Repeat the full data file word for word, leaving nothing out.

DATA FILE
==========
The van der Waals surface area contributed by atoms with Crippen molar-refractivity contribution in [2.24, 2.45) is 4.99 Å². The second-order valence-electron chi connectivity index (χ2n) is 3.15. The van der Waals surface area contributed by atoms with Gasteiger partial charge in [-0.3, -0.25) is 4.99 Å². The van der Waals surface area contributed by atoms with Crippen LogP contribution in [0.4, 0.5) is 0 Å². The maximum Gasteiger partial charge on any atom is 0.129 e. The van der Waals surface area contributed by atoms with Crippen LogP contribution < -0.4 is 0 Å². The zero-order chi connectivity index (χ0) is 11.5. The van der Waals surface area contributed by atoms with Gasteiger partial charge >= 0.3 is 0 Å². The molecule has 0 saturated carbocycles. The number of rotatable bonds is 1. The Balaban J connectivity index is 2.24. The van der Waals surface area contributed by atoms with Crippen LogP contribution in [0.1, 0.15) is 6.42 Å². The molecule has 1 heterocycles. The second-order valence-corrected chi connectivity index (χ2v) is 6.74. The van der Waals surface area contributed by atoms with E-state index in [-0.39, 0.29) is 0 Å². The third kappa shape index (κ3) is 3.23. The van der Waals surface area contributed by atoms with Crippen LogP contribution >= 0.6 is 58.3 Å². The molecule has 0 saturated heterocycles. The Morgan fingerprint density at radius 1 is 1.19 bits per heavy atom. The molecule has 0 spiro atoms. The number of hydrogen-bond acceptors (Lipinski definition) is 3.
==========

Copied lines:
The van der Waals surface area contributed by atoms with Crippen molar-refractivity contribution in [2.24, 2.45) is 4.99 Å². The second-order valence-electron chi connectivity index (χ2n) is 3.15. The van der Waals surface area contributed by atoms with Gasteiger partial charge in [-0.3, -0.25) is 4.99 Å². The van der Waals surface area contributed by atoms with Crippen LogP contribution in [0.4, 0.5) is 0 Å². The maximum Gasteiger partial charge on any atom is 0.129 e. The van der Waals surface area contributed by atoms with Crippen LogP contribution < -0.4 is 0 Å². The zero-order chi connectivity index (χ0) is 11.5. The van der Waals surface area contributed by atoms with Gasteiger partial charge >= 0.3 is 0 Å². The molecule has 0 saturated carbocycles. The number of rotatable bonds is 1. The Balaban J connectivity index is 2.24. The van der Waals surface area contributed by atoms with Crippen LogP contribution in [0.1, 0.15) is 6.42 Å². The molecule has 1 heterocycles. The second-order valence-corrected chi connectivity index (χ2v) is 6.74. The van der Waals surface area contributed by atoms with E-state index in [-0.39, 0.29) is 0 Å². The third kappa shape index (κ3) is 3.23. The van der Waals surface area contributed by atoms with Crippen LogP contribution >= 0.6 is 58.3 Å². The molecule has 0 saturated heterocycles. The Morgan fingerprint density at radius 1 is 1.19 bits per heavy atom. The molecule has 0 spiro atoms. The number of hydrogen-bond acceptors (Lipinski definition) is 3.